Go straight to: Decentral ventilation
central ventilation with heat recovery even without supply air ducts
Thanks to the Multi Air Supply system it is now possible to use ventilation with heat recovery in any dwelling, whether new or existing. Optimum air quality is ensured by using the smart Indoor Mixfan with active CO2 control.
High energy costs?
Insulation + ventilation with HRV = lower energy costs + a healthy indoor climate.
In addition to good insulation measures, Multi Air Supply is the ideal solution to keep down energy costs in older existing dwellings, while also creating a healthy indoor climate.
Using the Flair 225 in an apartment:
ventilation system for every type of room how can we help you?
Did you know that Brink offers a suitable solution for every residential or commercial situation?
- From small rooms, such as a single room, to complete dwellings.
- From apartment blocks, school or office buildings to healthcare facilities.
- For both new-build projects and existing buildings.
Did you know that our solutions can be expanded using a range of modules?
With our Evap air humidifier, you can control the humidity of the air in your home, while the Pure Induct purifies the air by filtering even the smallest pollutant particles.
Curious about the options? Our experts are similarly curious about your wishes!
Feel free to your nearest Brink specialist for ventilation advice.
FREQUENTLY ASKED QUESTIONS ABOUT VENTILATION
Ventilation is the replacement of (polluted) indoor air with (clean) filtered outdoor air.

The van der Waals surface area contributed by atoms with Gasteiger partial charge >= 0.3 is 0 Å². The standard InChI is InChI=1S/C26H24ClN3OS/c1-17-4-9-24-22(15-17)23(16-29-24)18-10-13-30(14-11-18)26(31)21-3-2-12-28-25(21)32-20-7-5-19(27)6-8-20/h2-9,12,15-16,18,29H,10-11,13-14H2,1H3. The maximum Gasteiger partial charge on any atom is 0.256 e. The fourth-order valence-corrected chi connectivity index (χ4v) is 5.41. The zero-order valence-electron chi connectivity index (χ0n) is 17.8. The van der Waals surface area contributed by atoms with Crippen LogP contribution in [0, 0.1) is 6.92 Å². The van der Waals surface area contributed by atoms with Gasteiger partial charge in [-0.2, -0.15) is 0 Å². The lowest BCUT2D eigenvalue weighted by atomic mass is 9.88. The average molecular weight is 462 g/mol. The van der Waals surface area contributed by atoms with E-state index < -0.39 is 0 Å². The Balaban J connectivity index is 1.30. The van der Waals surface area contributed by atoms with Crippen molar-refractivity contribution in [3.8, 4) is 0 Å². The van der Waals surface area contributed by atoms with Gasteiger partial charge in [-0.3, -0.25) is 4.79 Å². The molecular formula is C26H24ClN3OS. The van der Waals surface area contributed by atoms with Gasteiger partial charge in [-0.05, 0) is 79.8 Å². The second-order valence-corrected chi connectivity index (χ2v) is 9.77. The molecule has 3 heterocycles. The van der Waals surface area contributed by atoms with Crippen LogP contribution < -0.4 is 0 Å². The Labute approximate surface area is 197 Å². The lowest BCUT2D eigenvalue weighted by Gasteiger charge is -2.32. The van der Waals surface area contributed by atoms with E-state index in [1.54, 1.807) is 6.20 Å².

To keep the air quality in your home healthy, it is important to remove dirty air. Pollution of indoor air is caused by factors including:
- Cooking (harmful particulate matter)
- Air breathed out by people and animals (CO2)
- Washing or showering (damp and mould)
- Building materials and furniture (formaldehyde)
Ventilation is often thought of as opening a window. But the ventilation system is a mechanical system, which ventilates the entire house.
The options are:
- An HRV ventilation system (often called balanced ventilation or ventilation with heat recovery): a ventilation device with heat recovery (HRV) controls the exhaust of dirty air and the supply of fresh, clean air to the living room and bedrooms. Both air flows pass a heat exchanger which removes the heat from the exhaust air and transfers it to the supply air. The air is refreshed, but the heat in the air is recovered: it is retained, not lost.
- A mechanical extraction system: air from damp rooms such as the kitchen, bathroom and toilet is removed with a fan and fed outside immediately. The living room and bedrooms are ventilated with grilles above the window.
In the Netherlands, a central ventilation system unit (for the whole dwelling) is often installed in the attic. The air is drawn out of damp rooms via air ducts. In the case of an HRV system, these air ducts are also necessary to supply fresh air for the living room and bedrooms. An innovation in this field is the Multi Air Supply system, where there is no need for air supply via air ducts. A ventilation system is usually operated with a switch in the kitchen and/or bathroom. But it is also possible to control the amount of ventilation automatically by means of sensors.
HRV is a ventilation system in which the clean supply air to the dwelling and foul exhaust air from the dwelling flow through a heat exchanger. The heat exchanger extracts the heat from the exhaust air and transfers it to the supply air. This way of ventilation means that no cold from the outside air gets inside. The heat is retained, which saves a lot of energy.